• d1 the depth stored in the shadow map at that location
• d2 the depth the vertex is relative to the light
• If d1 ≥ d2 the light hits the object

{

float3 normal = input.Normal;

float4 position = input.WorldPosition;

// Ambient lighting hitting the location

float3 color = LightAmbient;

float3 scolor = 0;

// Find the position of this pixel in the light space

float4 lightingPosition = mul(input.WorldPosition, LightViewProj);

// Find position in the shadow map

float2 ShadowTexCoord = 0.5 * lightingPosition.xy / lightingPosition.w + float2(0.5, 0.5);

// Get the depth stored in the shadow map

// Calculate the pixel dpeth

float ourdepth = (lightingPosition.z / lightingPosition.w) - 0.001f;

{

// Compute direction to the light

float3 Light1Direction = normalize(Light1Location - position);

// Add diffuse contribution due to this light

color += max(dot(Light1Direction, normal), 0) * Light1Color;

// Add specular contribution due to this light

float3 V = normalize(Eye - position);

float3 H = normalize(Light1Direction + V);

scolor += pow(saturate(dot(normal, H)), Shininess) * Light1Color;

}

return float4(color * tex2D(Sampler, input.TexCoord) + scolor * SpecularColor, 1);

}

Pixel shader – only works for per-pixel lighting

Only piece left…

How do we figure out where to point the camera when taking a picture from the light’s viewpoint?

Any ideas?

We want to enclose the visible camera frustum

Light

There are 8 points in a camera frustum. Be sure all 8 are visible.

Eye

Creating the view matrix

Matrix CreateLightViewProjectionMatrix(Camera camera)

{

// Create a bounding frustum for our camera

BoundingFrustum frustum = new BoundingFrustum(camera.View * camera.Projection);

Vector3[] frustumCorners = frustum.GetCorners();

Vector3 frustumCenter = frustumCorners[0];

for (int i = 1; i < frustumCorners.Length; i++)

{

frustumCenter += frustumCorners[i];

}

frustumCenter /= frustumCorners.Length;

Vector3 Light1Location = new Vector3(5, 221, -19);

// Create the view and projection matrix for the light

Matrix lightView = Matrix.CreateLookAt(Light1Location, frustumCenter, new Vector3(0, 1, 0));

This just means the center of the shadow map will be the center of the view frustum.

Creating the projection matrix

float zNear = 50;

// Determine maximum extents in each direction

float left = 0, right = 0, top = 0, bottom = 0;

foreach (Vector3 corner in frustumCorners)

{

// Transform to view coordinate system

Vector3 v = Vector3.Transform(corner, lightView);

// Project to the near clipping plane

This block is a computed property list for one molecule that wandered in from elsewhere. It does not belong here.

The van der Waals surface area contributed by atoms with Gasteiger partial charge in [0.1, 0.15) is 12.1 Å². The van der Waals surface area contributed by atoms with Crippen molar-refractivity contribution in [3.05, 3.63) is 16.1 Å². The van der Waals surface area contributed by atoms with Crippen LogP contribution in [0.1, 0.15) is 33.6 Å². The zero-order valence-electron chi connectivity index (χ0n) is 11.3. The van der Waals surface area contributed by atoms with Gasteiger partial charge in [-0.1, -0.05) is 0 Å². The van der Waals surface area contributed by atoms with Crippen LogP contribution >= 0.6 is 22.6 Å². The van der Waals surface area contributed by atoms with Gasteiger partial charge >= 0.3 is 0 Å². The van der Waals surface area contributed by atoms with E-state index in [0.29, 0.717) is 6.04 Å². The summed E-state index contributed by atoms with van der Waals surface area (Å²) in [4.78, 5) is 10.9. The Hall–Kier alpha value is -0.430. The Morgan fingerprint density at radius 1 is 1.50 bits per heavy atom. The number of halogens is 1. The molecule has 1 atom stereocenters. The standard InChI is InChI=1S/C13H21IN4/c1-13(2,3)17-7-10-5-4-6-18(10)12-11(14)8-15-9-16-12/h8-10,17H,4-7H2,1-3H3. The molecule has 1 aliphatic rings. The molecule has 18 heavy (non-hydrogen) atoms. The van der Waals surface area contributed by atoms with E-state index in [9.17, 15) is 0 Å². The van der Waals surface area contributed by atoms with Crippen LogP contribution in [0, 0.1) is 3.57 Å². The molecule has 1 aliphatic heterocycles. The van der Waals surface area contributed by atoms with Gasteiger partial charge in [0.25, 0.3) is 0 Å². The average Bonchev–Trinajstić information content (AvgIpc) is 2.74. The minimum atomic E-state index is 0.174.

v.X = -v.X / v.Z * zNear;

v.Y = -v.Y / v.Z * zNear;

if (v.X < left)

left = v.X;

if (v.X > right)

right = v.X;

if (v.Y < bottom)

bottom = v.Y;

if (v.Y > top)

top = v.Y;

}

Matrix lightProjection = Matrix.CreatePerspectiveOffCenter(left, right, bottom, top, zNear, 1000);

return lightView * lightProjection;

}

This projects the frustum points onto a view plane, then ensures the frustum for the light is big enough.

More Touching…

How can we determine if we have clicked on something?

Especially, how could we determine if we have clicked on Victoria’s hand?

Item Buffers

Have your artist create extra meshes with a fixed color. These don’t show normally. But, if you render these to a texture, you can tell what is where.

An image where the pixels tell what the object is (often by color) rather than the color of the image is called an item buffer.

Item Buffers

Rendered image

Item buffer

Create a shader that just sets the pixel to the diffuse color; no lighting or anything. Then the diffuse color tells you what is at the pixel.

Optimizations

Often I’m only interested in what’s at one location

Where the mouse is right now.

Render a small image (4x4 for example) only around the mouse coordinates.

Doing this…

int wid = device.Viewport.Width;

int hit = device.Viewport.Height;

float scaleX = 1 / rangeX;

float scaleY = 1 / rangeY;

// Where is the mouse on the screen?

float rx = ((float)x / (float)wid - 0.5f) * 2;

float ry = -((float)y / (float)hit - 0.5f) * 2;

mapViewport = device.Viewport;

projection = camera.Projection *

Matrix.CreateTranslation(-rx, -ry, 0) *

Matrix.CreateScale(scaleX, scaleY, 1);

Spotlights

{

float3 color = float3(0, 0, 0);

// Compute direction to the light

float3 Light1Direction = normalize(Light1Location - input.PositionWorld);

float3 Light1Pointing = normalize(Light1Location - Light1Target);

if(dot(Light1Pointing, Light1Direction) > 0.98)

{

// Add contribution due to this light

color = max(dot(Light1Direction, input.NormalWorld), 0) * Light1Color;

}

return ((input.Color + float4(color, 1)) * float4(DiffuseColor, 1)) ;

}

0.98 is cos(11.4o). So, our cone will have that spread.

Fog
• Two things at play here:
• The farther the point the dimmer it gets.
• The farther the point the more we see the fog color.

Distance to point

Fog density constant

Fog color

Computed Color

Result Color

We need a weighted sum of the fog color and the computed color.

HLSL

float4 fog = 0.992;

float4 fogColor = float4(0.4, 0.5, 0.4, 1);

{

// Add specular contribution due to this light

float3 V = Eye - position;

float d = length(V);

V /= d;

float3 H = normalize(Light1Direction + V);

scolor += pow(saturate(dot(normal, H)), Shininess) * Light1Color;

float4 thecolor = float4(color * DiffuseColor + scolor * SpecularColor, 1);

float fogW = pow(fog, d);

thecolor = thecolor * fogW + fogColor * (1 - fogW);

return thecolor;

}